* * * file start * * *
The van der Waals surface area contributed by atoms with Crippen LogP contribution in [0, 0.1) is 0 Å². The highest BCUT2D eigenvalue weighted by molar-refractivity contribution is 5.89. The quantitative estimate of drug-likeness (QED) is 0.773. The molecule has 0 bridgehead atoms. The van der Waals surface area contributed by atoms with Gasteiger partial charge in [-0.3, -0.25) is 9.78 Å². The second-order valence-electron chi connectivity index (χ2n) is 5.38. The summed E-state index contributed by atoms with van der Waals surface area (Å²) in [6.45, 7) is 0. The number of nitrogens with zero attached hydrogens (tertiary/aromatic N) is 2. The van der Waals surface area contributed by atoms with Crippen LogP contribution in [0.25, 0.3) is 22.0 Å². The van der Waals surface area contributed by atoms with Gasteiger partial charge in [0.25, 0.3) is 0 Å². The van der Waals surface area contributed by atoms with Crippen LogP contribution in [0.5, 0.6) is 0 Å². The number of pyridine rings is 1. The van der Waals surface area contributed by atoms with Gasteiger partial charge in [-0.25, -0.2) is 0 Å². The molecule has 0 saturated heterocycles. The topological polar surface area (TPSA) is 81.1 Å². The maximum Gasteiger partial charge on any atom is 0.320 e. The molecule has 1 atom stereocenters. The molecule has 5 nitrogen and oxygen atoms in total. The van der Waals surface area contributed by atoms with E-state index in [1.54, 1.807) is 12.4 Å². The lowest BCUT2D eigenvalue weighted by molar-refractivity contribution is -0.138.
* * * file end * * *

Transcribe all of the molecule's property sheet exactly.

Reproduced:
The van der Waals surface area contributed by atoms with Crippen LogP contribution in [0, 0.1) is 0 Å². The highest BCUT2D eigenvalue weighted by molar-refractivity contribution is 5.89. The quantitative estimate of drug-likeness (QED) is 0.773. The molecule has 0 bridgehead atoms. The van der Waals surface area contributed by atoms with Gasteiger partial charge in [-0.3, -0.25) is 9.78 Å². The second-order valence-electron chi connectivity index (χ2n) is 5.38. The summed E-state index contributed by atoms with van der Waals surface area (Å²) in [6.45, 7) is 0. The number of nitrogens with zero attached hydrogens (tertiary/aromatic N) is 2. The van der Waals surface area contributed by atoms with Crippen LogP contribution in [0.25, 0.3) is 22.0 Å². The van der Waals surface area contributed by atoms with Gasteiger partial charge in [0.25, 0.3) is 0 Å². The van der Waals surface area contributed by atoms with Crippen LogP contribution in [0.5, 0.6) is 0 Å². The number of pyridine rings is 1. The van der Waals surface area contributed by atoms with Gasteiger partial charge in [-0.25, -0.2) is 0 Å². The molecule has 0 saturated heterocycles. The topological polar surface area (TPSA) is 81.1 Å². The maximum Gasteiger partial charge on any atom is 0.320 e. The molecule has 1 atom stereocenters. The molecule has 5 nitrogen and oxygen atoms in total. The van der Waals surface area contributed by atoms with E-state index in [1.54, 1.807) is 12.4 Å². The lowest BCUT2D eigenvalue weighted by molar-refractivity contribution is -0.138.